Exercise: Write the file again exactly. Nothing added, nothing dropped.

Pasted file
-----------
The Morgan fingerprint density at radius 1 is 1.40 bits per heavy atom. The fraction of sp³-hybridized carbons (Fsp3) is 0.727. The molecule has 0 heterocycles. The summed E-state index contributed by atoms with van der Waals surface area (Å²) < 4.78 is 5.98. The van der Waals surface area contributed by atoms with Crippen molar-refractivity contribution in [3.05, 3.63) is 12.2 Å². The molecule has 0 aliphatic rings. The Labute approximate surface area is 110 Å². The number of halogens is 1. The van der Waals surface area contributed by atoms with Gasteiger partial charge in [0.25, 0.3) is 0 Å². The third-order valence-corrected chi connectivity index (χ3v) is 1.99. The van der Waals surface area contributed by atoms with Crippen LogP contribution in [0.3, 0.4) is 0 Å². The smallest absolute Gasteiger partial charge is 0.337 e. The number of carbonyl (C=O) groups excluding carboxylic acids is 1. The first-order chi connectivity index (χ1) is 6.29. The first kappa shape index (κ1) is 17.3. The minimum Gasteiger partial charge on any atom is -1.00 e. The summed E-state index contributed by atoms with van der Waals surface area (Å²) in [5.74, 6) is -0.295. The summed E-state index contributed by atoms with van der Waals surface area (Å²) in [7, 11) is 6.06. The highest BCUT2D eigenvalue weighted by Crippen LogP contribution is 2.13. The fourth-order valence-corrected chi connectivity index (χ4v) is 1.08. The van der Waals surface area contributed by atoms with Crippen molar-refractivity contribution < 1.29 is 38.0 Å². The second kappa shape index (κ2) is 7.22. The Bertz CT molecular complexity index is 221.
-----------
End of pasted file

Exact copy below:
The Morgan fingerprint density at radius 1 is 1.40 bits per heavy atom. The fraction of sp³-hybridized carbons (Fsp3) is 0.727. The molecule has 0 heterocycles. The summed E-state index contributed by atoms with van der Waals surface area (Å²) < 4.78 is 5.98. The van der Waals surface area contributed by atoms with Crippen molar-refractivity contribution in [3.05, 3.63) is 12.2 Å². The molecule has 0 aliphatic rings. The Labute approximate surface area is 110 Å². The number of halogens is 1. The van der Waals surface area contributed by atoms with Gasteiger partial charge in [0.25, 0.3) is 0 Å². The third-order valence-corrected chi connectivity index (χ3v) is 1.99. The van der Waals surface area contributed by atoms with Crippen LogP contribution in [0.3, 0.4) is 0 Å². The smallest absolute Gasteiger partial charge is 0.337 e. The number of carbonyl (C=O) groups excluding carboxylic acids is 1. The first-order chi connectivity index (χ1) is 6.29. The first kappa shape index (κ1) is 17.3. The minimum Gasteiger partial charge on any atom is -1.00 e. The summed E-state index contributed by atoms with van der Waals surface area (Å²) in [5.74, 6) is -0.295. The summed E-state index contributed by atoms with van der Waals surface area (Å²) in [7, 11) is 6.06. The highest BCUT2D eigenvalue weighted by Crippen LogP contribution is 2.13. The fourth-order valence-corrected chi connectivity index (χ4v) is 1.08. The van der Waals surface area contributed by atoms with Crippen molar-refractivity contribution < 1.29 is 38.0 Å². The second kappa shape index (κ2) is 7.22. The Bertz CT molecular complexity index is 221.